The following is republished from The Paul R. Williams Project. For an expanded timeline complete with events from material history and society happening concurrent to milestones in the architect's life, refer to the extended version here.
In the course of his five-decade career, Paul Revere Williams, an African American architect born in Los Angeles on February 18, 1894, overcame prejudice and designed thousands of buildings; served on many municipal, state and federal commissions; was active in political and social organizations; and earned the admiration and respect of his peers. In 1957, he was the first African American elected a Fellow of the American Institute of Architects. The path he has forged has served as an inspiration for young architects to this day. Learn more about the man and events that shaped his life in this timeline.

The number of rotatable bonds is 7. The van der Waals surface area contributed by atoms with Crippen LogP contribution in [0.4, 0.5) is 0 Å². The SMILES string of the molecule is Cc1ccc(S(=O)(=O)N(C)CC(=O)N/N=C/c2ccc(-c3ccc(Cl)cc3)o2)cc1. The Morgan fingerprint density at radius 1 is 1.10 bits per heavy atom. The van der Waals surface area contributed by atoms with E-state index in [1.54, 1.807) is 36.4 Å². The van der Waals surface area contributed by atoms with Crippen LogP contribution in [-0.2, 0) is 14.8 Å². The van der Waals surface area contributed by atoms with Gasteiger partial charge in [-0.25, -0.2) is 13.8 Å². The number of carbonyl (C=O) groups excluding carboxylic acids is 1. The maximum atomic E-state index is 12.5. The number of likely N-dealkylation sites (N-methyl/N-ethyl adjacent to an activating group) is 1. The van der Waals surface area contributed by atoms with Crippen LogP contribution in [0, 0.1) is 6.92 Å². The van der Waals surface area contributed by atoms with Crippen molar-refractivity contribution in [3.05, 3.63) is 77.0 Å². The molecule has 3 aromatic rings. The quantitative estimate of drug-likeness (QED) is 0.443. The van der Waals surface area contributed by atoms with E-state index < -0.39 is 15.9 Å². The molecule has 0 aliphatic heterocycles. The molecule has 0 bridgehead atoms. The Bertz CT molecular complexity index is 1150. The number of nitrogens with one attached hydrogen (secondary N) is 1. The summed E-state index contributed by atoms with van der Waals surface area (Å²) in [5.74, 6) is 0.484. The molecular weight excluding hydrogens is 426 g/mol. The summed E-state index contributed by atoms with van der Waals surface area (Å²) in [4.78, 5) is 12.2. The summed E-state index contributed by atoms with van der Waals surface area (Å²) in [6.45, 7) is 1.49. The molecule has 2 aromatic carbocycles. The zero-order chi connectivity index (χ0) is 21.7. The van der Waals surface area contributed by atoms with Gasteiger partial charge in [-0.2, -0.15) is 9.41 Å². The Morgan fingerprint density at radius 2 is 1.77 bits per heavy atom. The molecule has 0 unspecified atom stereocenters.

Learn more about the remarkable life of Paul R. Williams on "Hollywood's Architect." Watch this preview.
Paul Williams' father, Chester Stanley Williams, works at the original Peabody Hotel at the corner of Main and Monroe as a waiter from 1884 through 1893.
Chester S. Williams, Paul R. Williams' father, opens a confectionery shop with John Brame at 163 Beale Street in Memphis, Tennessee. A confectionery store sells sweet foods, including candy, cakes, pastries, candy fruits and ice cream.
Today Abe Schwab's, a dry goods store, is located at 163 Beale Street.
That same year Chester Stanley Williams and Lila A. Wright are married on February 25 in Avery Chapel, A.M.E. Church, Memphis.